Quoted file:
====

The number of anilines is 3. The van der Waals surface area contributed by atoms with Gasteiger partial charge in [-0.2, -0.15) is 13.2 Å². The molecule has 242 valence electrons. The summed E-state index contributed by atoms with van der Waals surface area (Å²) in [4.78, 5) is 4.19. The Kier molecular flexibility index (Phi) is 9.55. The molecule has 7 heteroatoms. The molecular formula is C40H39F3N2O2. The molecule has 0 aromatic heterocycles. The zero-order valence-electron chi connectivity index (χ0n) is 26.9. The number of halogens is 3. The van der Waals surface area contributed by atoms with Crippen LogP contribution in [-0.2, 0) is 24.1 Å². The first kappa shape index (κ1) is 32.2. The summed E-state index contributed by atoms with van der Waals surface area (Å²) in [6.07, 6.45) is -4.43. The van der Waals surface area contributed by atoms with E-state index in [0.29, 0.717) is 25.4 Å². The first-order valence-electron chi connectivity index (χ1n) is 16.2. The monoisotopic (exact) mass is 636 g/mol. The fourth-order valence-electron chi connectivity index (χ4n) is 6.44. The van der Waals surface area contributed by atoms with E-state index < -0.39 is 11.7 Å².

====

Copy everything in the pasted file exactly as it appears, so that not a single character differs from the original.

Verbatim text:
The number of anilines is 3. The van der Waals surface area contributed by atoms with Gasteiger partial charge in [-0.2, -0.15) is 13.2 Å². The molecule has 242 valence electrons. The summed E-state index contributed by atoms with van der Waals surface area (Å²) in [4.78, 5) is 4.19. The Kier molecular flexibility index (Phi) is 9.55. The molecule has 7 heteroatoms. The molecular formula is C40H39F3N2O2. The molecule has 0 aromatic heterocycles. The zero-order valence-electron chi connectivity index (χ0n) is 26.9. The number of halogens is 3. The van der Waals surface area contributed by atoms with Crippen LogP contribution in [-0.2, 0) is 24.1 Å². The first kappa shape index (κ1) is 32.2. The summed E-state index contributed by atoms with van der Waals surface area (Å²) in [6.07, 6.45) is -4.43. The van der Waals surface area contributed by atoms with E-state index in [0.29, 0.717) is 25.4 Å². The first-order valence-electron chi connectivity index (χ1n) is 16.2. The monoisotopic (exact) mass is 636 g/mol. The fourth-order valence-electron chi connectivity index (χ4n) is 6.44. The van der Waals surface area contributed by atoms with E-state index < -0.39 is 11.7 Å².